That's exactly what happened to Omar Vizquel and a group of fifth- and sixth-grade students in a friendly game about nutrition during a visit to Dunlace Public School on Wednesday afternoon. The game was hosted by nutritionist Jennifer Sygo, as the Toronto Blue Jays provided a wholesome lunch for the entire class to enjoy, all as part of the organization's initiative to keep kids healthy and fit.
The students were divided into teams, including Vizquel and Toronto mascot Ace, with runs scored based on correct answers about healthy eating. When it came down to the third and final question, deciding which popular beverage contains the highest amount of added sugar between water, chocolate milk, iced tea and orange juice, Vizquel's team looked to him for the answer.
"What about B?" the 45-year-old asked his group, pointing them toward chocolate milk.
Though some of the members of the group seemed to disagree on the answer, they all agreed that going with the veteran Blue Jays infielder was the best idea.
Unfortunately, that didn't work out. When the answer was revealed to be iced tea, Vizquel took the blame for his group's loss.
"It's my fault guys," Vizquel said.
The loss was quickly forgotten, as the nutritional visit soon turned into a question-and-answer session between the class and the 11-time Gold Glove Award winner. The students appeared to surprise Vizquel with their hard-hitting questions, including asking what his life might have been without baseball.
"I remember when I was trying to decide, when I was 16 years old and it was my last year in high school," Vizquel said. "I was trying to decide if I wanted to play baseball or if I wanted to go to college. I enrolled myself into an economy class because I always wanted to work in one of those things where the boats come in, the big cruise ships where you see all the cranes lifting stuff.
"And then I got lucky ... and I made my decision to go and play baseball. But then after that, my whole life has been focusing on the baseball part and trying to help out my family, trying to help out my friends, and really after that, I really can't imagine my life outside of baseball. It's been my passion, my love and that's all I've been doing ever since."
It's also all Vizquel intends to do in the future, answering another question from the crowd on his plans after playing.
"I want to be a manager," he said. "At this time in my career, I think this is going to be my last year playing. So, maybe next year, I'm going to be looking at a job as a coach. I'm going to be teaching the younger guys how to play the game or the things that helped me to improve my game. And then, finally, maybe have the chance available to me to be a manager.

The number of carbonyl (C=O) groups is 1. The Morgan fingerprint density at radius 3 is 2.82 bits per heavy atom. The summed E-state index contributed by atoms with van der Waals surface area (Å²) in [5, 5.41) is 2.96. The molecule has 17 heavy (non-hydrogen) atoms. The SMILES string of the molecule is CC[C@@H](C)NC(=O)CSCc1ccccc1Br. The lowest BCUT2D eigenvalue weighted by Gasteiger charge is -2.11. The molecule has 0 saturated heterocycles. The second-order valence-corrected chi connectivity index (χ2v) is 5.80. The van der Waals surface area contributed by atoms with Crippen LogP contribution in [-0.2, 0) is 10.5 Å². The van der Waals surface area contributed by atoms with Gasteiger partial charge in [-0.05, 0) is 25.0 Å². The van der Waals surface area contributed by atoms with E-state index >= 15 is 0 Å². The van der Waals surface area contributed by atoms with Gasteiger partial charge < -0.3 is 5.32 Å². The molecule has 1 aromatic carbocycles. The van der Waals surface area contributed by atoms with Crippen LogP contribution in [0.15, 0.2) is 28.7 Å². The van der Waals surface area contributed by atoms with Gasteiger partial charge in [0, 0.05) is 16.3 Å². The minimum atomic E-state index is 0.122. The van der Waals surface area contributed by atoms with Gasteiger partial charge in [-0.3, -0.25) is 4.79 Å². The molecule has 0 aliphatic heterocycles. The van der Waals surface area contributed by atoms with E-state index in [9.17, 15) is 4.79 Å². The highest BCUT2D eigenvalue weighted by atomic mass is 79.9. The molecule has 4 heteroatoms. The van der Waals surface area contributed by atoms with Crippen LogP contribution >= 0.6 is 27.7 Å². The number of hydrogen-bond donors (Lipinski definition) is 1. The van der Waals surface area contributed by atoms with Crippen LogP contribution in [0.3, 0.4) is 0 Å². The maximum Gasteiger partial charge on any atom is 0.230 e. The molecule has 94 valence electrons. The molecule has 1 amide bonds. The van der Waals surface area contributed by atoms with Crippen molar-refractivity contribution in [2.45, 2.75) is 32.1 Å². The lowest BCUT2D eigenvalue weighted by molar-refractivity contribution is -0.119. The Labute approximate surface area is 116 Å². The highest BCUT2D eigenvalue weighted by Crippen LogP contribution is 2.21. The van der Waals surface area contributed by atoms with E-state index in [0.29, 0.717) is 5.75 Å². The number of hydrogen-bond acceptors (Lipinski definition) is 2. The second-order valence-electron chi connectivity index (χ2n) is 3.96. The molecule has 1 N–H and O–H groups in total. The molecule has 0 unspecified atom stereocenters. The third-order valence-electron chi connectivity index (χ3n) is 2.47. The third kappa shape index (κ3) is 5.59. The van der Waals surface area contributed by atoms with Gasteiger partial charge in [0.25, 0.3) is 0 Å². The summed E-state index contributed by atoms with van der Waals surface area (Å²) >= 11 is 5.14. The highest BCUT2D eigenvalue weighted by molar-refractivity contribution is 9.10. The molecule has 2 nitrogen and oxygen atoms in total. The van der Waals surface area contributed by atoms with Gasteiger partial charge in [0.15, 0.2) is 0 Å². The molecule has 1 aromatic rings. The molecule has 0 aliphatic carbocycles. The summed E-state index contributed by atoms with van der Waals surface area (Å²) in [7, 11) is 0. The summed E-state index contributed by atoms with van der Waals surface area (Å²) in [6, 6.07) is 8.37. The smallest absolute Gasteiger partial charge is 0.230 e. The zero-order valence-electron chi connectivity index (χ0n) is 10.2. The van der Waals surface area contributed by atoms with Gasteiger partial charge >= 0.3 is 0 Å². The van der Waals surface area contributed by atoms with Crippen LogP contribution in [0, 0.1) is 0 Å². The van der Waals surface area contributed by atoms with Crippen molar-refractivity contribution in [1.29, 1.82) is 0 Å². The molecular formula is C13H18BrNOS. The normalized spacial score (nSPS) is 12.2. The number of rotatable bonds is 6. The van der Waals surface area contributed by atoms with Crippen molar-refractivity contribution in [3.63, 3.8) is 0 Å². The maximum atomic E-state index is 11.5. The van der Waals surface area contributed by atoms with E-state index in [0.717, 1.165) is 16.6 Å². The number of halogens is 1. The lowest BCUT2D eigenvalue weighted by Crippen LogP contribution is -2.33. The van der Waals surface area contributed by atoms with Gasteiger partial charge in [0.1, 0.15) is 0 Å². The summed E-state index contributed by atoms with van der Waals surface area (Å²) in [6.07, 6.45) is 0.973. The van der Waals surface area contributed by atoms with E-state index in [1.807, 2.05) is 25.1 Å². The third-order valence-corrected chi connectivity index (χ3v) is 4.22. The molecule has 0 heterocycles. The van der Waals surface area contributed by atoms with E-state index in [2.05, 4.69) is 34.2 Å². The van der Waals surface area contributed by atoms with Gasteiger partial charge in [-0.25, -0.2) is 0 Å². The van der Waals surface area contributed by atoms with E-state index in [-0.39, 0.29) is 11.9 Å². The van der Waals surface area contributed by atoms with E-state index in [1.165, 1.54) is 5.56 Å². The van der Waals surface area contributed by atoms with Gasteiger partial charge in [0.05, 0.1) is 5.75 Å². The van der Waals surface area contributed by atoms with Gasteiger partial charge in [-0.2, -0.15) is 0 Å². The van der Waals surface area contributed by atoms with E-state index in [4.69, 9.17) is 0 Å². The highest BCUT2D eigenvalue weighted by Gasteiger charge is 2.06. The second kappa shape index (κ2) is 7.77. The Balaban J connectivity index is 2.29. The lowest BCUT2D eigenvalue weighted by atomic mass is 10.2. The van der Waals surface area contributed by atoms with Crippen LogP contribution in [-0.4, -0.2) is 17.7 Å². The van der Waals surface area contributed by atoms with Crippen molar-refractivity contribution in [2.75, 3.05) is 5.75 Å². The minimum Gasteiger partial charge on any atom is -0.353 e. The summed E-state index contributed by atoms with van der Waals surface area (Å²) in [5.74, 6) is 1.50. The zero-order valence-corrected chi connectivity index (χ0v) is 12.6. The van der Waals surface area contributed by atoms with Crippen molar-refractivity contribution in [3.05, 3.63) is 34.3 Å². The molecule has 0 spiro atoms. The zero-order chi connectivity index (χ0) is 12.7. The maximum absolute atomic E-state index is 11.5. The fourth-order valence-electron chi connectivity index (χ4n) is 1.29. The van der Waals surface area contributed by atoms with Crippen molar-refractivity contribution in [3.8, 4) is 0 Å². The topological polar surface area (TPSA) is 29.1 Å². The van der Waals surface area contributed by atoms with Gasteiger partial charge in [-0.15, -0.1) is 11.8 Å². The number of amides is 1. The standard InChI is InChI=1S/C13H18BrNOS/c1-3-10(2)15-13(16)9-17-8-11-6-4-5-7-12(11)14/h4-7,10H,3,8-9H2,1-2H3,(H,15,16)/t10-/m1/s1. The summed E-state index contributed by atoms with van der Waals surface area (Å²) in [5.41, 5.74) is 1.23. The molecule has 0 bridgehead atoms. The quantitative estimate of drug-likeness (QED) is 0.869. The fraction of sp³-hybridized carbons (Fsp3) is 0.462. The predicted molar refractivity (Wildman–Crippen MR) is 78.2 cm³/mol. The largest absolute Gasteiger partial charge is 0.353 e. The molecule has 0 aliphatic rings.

"And to have the final decision to say, 'OK, you, today you're going to play, and you're going to bunt, and you're going to do this.' So I want to do that someday. Why? Because we've been learning so many things through this game through all these years that I finally want to apply it somehow, and I think being a manager is the best way to do it."
One excited questioner said he hadn't slept at all on Tuesday night in anticipation of the visit. Ten-year-old Tristan got his chance to speak to the man whose name and number he had drawn up the night before and taped to a Blue Jays T-shirt he already owned. The class got to know the personal side of the longtime Major League infielder a little better when Tristan asked about Vizquel's hobbies outside of baseball.
"I love to paint," Vizquel said. "So right now I have a lot of paintings going in my house. I have pieces of paper stuck to the wall with tape, and then I draw either with crayons or with acrylic paints. And if you walk into my house, it will feel like this classroom.
"There are a lot of colours; there are a lot of things hanging out on the walls. And I really have fun painting on my own. I like to do paintings of people and things that can move -- maybe nature, that's my main hobby."
Vizquel also spoke about some of his offseason hobbies, and how he keeps in shape during the winter, while giving the kids some fitness tips to take home with them.
"It's hard during the baseball season to do any other physical activity because you're draining your energy. So you have to get your rest and learn how to eat good food so you have that energy for six months or seven months to the end of the season.
"Besides that, maybe every once in a while I go to a nightclub; I dance a little bit. I like to dance the salsa. I don't know how many of you guys like to dance, but that's a good way to keep fit. Ace dances every night at the ballpark. I know sometimes he sits on the sides because he's real tired.
"But when the season is over, I do any kind of basketball, volleyball, I play soccer, I play tennis and that's a good way to keep your body in shape all the time."
Along with keeping fit, the most important message of the day was eating healthy and balanced meals. If whole-wheat pancakes, fruit and a glass of milk are the breakfast of a Major League infielder who has been in the game for 25 years, something is working.
"No doubt," Vizquel said of nutrition's importance in being a successful athlete. "I noticed that as I started getting older, my diet had to change and had to be adjusted. Your body's not the same when you're 20, when you're 28, when you're 35. So as long as you keep getting older, you have to start eating better."
Alexis Brudnicki is a contributor to MLB.com. This story was not subject to the approval of Major League Baseball or its clubs.